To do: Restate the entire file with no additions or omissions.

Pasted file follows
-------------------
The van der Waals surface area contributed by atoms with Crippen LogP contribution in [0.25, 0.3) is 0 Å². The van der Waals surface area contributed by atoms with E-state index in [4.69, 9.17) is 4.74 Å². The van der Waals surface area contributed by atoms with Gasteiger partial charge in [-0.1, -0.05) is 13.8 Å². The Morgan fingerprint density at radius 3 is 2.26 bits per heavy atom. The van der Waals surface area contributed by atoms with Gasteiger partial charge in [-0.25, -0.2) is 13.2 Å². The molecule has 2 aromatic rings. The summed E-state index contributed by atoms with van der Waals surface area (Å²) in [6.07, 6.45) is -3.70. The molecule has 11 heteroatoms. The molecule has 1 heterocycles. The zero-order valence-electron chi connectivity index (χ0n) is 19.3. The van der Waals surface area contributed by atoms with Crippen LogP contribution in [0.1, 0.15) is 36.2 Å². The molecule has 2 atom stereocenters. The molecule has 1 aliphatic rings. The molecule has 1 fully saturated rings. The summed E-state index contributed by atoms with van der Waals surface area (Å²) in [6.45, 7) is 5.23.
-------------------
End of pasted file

The van der Waals surface area contributed by atoms with Crippen LogP contribution in [0.25, 0.3) is 0 Å². The van der Waals surface area contributed by atoms with E-state index in [4.69, 9.17) is 4.74 Å². The van der Waals surface area contributed by atoms with Gasteiger partial charge in [-0.1, -0.05) is 13.8 Å². The Morgan fingerprint density at radius 3 is 2.26 bits per heavy atom. The van der Waals surface area contributed by atoms with Gasteiger partial charge in [-0.25, -0.2) is 13.2 Å². The molecule has 2 aromatic rings. The summed E-state index contributed by atoms with van der Waals surface area (Å²) in [6.07, 6.45) is -3.70. The molecule has 11 heteroatoms. The molecule has 1 heterocycles. The zero-order valence-electron chi connectivity index (χ0n) is 19.3. The van der Waals surface area contributed by atoms with Crippen LogP contribution in [0.1, 0.15) is 36.2 Å². The molecule has 2 atom stereocenters. The molecule has 1 aliphatic rings. The molecule has 1 fully saturated rings. The summed E-state index contributed by atoms with van der Waals surface area (Å²) in [6.45, 7) is 5.23.